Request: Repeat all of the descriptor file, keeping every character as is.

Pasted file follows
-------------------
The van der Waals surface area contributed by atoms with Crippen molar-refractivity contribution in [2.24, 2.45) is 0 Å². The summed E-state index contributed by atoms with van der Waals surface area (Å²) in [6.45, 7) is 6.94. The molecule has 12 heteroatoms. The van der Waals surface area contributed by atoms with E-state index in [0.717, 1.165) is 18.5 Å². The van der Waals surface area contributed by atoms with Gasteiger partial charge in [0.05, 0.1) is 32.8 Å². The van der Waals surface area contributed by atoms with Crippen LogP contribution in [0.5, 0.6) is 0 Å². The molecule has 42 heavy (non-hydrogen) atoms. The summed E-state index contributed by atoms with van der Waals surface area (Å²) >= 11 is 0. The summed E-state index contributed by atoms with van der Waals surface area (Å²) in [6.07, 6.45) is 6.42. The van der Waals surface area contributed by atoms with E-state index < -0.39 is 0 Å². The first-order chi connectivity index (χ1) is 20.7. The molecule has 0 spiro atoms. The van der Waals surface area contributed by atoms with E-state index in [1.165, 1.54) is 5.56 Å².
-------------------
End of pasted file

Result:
The van der Waals surface area contributed by atoms with Crippen molar-refractivity contribution in [2.24, 2.45) is 0 Å². The summed E-state index contributed by atoms with van der Waals surface area (Å²) in [6.45, 7) is 6.94. The molecule has 12 heteroatoms. The van der Waals surface area contributed by atoms with E-state index in [0.717, 1.165) is 18.5 Å². The van der Waals surface area contributed by atoms with Gasteiger partial charge in [0.05, 0.1) is 32.8 Å². The van der Waals surface area contributed by atoms with Crippen LogP contribution in [0.5, 0.6) is 0 Å². The molecule has 42 heavy (non-hydrogen) atoms. The summed E-state index contributed by atoms with van der Waals surface area (Å²) >= 11 is 0. The summed E-state index contributed by atoms with van der Waals surface area (Å²) in [6.07, 6.45) is 6.42. The van der Waals surface area contributed by atoms with E-state index < -0.39 is 0 Å². The first-order chi connectivity index (χ1) is 20.7. The molecule has 0 spiro atoms. The van der Waals surface area contributed by atoms with E-state index in [1.165, 1.54) is 5.56 Å².